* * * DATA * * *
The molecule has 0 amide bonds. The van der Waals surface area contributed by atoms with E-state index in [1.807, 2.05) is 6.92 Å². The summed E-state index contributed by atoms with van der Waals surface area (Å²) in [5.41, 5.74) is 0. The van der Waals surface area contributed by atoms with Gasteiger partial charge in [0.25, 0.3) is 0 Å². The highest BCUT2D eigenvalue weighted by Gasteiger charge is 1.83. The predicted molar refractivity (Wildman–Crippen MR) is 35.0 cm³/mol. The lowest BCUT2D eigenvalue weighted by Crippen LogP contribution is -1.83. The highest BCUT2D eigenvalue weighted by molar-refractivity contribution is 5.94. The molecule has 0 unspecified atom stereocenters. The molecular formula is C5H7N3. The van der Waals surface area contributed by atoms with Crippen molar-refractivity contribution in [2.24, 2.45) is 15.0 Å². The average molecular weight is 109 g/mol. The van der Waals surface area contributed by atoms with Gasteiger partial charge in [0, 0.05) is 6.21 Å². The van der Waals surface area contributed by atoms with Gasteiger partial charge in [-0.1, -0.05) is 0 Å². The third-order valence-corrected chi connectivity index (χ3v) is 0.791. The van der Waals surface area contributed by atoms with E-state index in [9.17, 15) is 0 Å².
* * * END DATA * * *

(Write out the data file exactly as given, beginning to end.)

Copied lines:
The molecule has 0 amide bonds. The van der Waals surface area contributed by atoms with E-state index in [1.807, 2.05) is 6.92 Å². The summed E-state index contributed by atoms with van der Waals surface area (Å²) in [5.41, 5.74) is 0. The van der Waals surface area contributed by atoms with Gasteiger partial charge in [0.25, 0.3) is 0 Å². The highest BCUT2D eigenvalue weighted by Gasteiger charge is 1.83. The predicted molar refractivity (Wildman–Crippen MR) is 35.0 cm³/mol. The lowest BCUT2D eigenvalue weighted by Crippen LogP contribution is -1.83. The highest BCUT2D eigenvalue weighted by molar-refractivity contribution is 5.94. The molecule has 0 unspecified atom stereocenters. The molecular formula is C5H7N3. The van der Waals surface area contributed by atoms with Crippen molar-refractivity contribution in [2.24, 2.45) is 15.0 Å². The average molecular weight is 109 g/mol. The van der Waals surface area contributed by atoms with Gasteiger partial charge in [0, 0.05) is 6.21 Å². The van der Waals surface area contributed by atoms with Gasteiger partial charge in [-0.1, -0.05) is 0 Å². The third-order valence-corrected chi connectivity index (χ3v) is 0.791. The van der Waals surface area contributed by atoms with E-state index in [9.17, 15) is 0 Å².